(AOCS Cc 13e, AOCS Cc 13j,ISO 15305, MS 252: Part 16, IP17 Method A)

Range: 0 - 70 Red, 0-70 Yellow, 0 - 40 Blue, 0-3,9 Neutral
Path Length: 1 - 153 mm (1/16" - 6") [Upgrade includes. 5¼"]

In the 1890's, Joseph Lovibond, the founder of The Tintometer Ltd, developed the original Lovibond® Scale, based on a calibrated series of red, yellow, blue and neutral glasses.

After more than a century, The Tintometer Ltd still manufactures and grades the glass filters used for visual colour measurement in terms of Lovibond® units. It is this unparalleled knowledge and experience that are embodied into the Lovibond® PFX & PFXi-880, 950 & 995's.

The scale quoted by others as the Lovibond® scale does not guarantee validated Lovibond® Colour readings and may not conform with any visual instrument for Lovibond® Colour.

In contrast, The Tintometer Ltd can provide validation reports of correlation between Lovibond® values obtained on its automatic instruments and Lovibond® visual instruments.

Furthermore, our instruments uniquely include long sample chambers that house cells of up to a 6" path length, enabling the instrument to obtain direct Lovibond® colour readings, without multiplying errors, with 51/4" cells.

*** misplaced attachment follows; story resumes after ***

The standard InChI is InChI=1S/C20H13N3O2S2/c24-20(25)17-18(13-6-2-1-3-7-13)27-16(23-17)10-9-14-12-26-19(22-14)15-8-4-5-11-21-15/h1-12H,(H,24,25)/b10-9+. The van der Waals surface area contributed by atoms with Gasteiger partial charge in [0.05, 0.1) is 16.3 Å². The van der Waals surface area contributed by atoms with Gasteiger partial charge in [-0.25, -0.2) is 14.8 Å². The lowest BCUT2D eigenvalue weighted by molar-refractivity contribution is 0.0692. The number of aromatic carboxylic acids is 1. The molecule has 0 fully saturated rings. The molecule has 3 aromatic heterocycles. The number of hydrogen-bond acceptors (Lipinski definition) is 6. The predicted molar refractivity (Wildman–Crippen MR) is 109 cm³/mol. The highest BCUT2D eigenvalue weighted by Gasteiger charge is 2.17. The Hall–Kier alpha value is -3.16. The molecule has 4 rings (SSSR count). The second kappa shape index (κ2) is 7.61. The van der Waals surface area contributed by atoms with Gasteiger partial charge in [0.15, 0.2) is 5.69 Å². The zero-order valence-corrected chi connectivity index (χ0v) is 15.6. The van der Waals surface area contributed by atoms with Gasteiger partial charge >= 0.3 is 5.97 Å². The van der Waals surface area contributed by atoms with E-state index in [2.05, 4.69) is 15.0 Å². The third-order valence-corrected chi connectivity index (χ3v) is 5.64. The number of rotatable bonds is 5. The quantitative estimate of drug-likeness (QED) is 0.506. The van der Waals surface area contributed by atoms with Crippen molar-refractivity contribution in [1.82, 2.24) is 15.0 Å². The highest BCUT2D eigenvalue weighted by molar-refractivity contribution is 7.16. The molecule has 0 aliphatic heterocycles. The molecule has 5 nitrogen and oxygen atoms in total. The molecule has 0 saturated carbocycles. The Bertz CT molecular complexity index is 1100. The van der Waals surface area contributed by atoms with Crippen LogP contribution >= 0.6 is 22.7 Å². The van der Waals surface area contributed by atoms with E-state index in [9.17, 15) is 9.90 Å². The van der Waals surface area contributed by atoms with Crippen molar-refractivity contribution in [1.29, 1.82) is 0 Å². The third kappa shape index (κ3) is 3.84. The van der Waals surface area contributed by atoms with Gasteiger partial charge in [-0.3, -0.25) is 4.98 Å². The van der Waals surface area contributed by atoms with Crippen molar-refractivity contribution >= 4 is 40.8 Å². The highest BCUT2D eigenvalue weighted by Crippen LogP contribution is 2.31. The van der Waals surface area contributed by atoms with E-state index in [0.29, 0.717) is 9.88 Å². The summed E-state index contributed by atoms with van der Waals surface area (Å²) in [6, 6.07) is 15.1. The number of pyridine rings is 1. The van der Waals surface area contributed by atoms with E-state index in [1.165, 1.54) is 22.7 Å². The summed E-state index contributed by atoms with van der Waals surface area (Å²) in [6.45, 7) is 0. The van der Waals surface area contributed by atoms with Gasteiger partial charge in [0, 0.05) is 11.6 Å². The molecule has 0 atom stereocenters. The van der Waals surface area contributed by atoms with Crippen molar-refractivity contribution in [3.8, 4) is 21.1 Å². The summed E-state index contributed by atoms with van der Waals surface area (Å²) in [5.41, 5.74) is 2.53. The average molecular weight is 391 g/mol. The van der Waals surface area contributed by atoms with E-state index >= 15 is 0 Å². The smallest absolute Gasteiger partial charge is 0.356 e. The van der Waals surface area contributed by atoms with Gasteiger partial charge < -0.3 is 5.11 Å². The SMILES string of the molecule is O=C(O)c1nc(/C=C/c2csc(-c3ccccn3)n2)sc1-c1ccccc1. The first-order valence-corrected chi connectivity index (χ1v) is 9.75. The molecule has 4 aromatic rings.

The Lovibond® Scale is based on 84 calibrated glass colour standards of different densities of magenta (red), yellow, blue and neutral, graduating from desaturated to fully saturated. Sample colours arematched by a suitable combination of the three primary colours together with neutral filters, resulting in a set of Lovibond® RYBN units that define the colour.

Since several million combinations are available, it is possible to match the colour of almost any sample; it is particularly popular for measuring the colour of oils and fats, chemicals, pharmaceuticals and syrups.

Neural Filters

If, for any reason, an operator alters the method of use or changes any convention, it is important that they should give details when recording results, otherwise confusion could ensue.

For example, observers employ neutral filters to dull a bright sample, but omit to report the fact. In other cases they endeavour to make the best possible match without stating neutral values although they were needed, or use different colours in combination only in a fixed ratio according to some arbitrary convention.

Colour Nomenclature

The Lovibond® Scale provides its own simple language of colour which can fully describe the appearance of any colour in the least possible number of words and figures to avoid language difficulties. For convenience of laboratory records, or in communicating readings between laboratories, many industries record their results on a three colour  basis, quoting the Red, Yellow and Blue instrumental values.

Some industries find it more convenient to simplify these terms by using the six divisions of the spectrum.

Red/Orange - combination of red and yellow
Yellow/Green - combination of yellow and blue
Blue/Violet - combination of red and blue

These six terms are used in combination with "bright" and "dull".

A sample is described as being bright when the nearest possible match appears dull in comparison. When this occurs, neutral values are introduced and recorded as sample brightness.

A sample is described as being dull when red, yellow and blue are required to make a match. The value of the colour which is lest is expressed as dullness.